It’s a rarity for the U.S. government to make a big decision that sits favorably within the scientific community, and it usually has to do with budget cuts or some other insanity. The U.S. Supreme Court came to a decision recently that reversed what should have initially been a no-brainer decision anyway.
The Salt Lake City company Myriad Genetics has held a patent on two genes, the BRCA1 and BRCA2, which cause breast cancer (and several other forms of cancer) when mutated, essentially making them the lone company able to run tests and do experiments with these particular genes. Despite allowing it in the past, the Supreme Court stepped in and unanimously ruled that isolated human genes are no longer allowed to be patented, which makes Myriad’s former patents moot, and means they can no longer hold a monopoly on that specific research. This “could result in increased competition, falling costs and greater access for low-income patients.” A victory for all, right?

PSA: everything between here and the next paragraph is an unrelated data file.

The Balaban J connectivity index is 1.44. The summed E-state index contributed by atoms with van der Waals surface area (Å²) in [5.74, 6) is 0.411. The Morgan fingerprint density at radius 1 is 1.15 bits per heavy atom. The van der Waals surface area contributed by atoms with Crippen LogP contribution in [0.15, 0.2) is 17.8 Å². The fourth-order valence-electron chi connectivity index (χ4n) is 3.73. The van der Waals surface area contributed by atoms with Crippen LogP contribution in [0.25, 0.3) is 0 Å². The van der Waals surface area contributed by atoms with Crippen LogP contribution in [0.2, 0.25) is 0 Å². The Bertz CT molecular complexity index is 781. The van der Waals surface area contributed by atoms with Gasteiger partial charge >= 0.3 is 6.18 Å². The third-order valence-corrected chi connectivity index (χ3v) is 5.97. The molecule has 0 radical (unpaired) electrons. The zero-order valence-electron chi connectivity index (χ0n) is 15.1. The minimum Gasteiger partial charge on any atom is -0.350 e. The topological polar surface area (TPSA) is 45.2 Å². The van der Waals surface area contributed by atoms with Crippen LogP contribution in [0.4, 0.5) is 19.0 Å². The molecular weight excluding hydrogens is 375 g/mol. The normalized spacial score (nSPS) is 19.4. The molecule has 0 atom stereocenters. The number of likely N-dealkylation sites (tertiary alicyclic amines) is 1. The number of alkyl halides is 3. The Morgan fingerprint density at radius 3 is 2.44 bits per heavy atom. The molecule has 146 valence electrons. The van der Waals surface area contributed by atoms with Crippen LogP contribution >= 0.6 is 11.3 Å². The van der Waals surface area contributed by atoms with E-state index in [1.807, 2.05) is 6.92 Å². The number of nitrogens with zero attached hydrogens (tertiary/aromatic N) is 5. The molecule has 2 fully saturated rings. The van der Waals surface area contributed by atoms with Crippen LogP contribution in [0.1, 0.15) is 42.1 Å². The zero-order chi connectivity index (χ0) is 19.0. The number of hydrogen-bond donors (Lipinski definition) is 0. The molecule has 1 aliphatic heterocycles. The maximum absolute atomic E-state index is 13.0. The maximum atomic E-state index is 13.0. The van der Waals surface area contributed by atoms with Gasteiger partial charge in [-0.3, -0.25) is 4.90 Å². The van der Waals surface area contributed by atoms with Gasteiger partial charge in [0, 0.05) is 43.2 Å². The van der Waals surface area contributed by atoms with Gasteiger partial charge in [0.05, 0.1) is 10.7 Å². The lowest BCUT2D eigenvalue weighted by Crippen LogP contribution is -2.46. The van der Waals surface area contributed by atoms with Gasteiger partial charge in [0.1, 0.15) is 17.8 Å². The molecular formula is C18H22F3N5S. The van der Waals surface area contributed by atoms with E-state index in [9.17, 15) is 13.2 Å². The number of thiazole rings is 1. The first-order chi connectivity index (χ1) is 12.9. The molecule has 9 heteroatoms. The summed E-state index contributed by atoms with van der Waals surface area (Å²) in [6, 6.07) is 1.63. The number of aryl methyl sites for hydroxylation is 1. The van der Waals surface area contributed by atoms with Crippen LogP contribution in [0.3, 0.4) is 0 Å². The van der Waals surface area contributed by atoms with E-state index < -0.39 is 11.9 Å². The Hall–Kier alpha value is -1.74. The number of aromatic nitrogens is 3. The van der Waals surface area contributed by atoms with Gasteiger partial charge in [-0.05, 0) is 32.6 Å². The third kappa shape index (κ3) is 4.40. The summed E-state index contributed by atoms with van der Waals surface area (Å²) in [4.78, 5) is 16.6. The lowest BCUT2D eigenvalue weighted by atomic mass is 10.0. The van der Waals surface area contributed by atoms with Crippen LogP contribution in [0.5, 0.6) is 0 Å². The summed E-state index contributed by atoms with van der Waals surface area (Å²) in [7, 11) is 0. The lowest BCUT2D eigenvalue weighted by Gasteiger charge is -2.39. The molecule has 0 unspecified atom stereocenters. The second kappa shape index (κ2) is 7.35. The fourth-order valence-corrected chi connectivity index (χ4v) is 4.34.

Well, the flip side of this decision means synthetic DNA strands, also known as complimentary DNA (cDNA), can indeed be patented. “A naturally occurring DNA segment is a product of nature and not patent eligible merely because it has been isolated,” explained Justice Clarence Thomas, “but cDNA is patent eligible because it is not naturally occurring.” So this will still give companies like Myriad ways in which to keep their research and profits on the positive side, but will inevitably create future tensions once synthetic DNA becomes a better understood area of biotechnology and everyone else wants profits. You’re d(na)amned if you do and you’re d(na)amned if you don’t.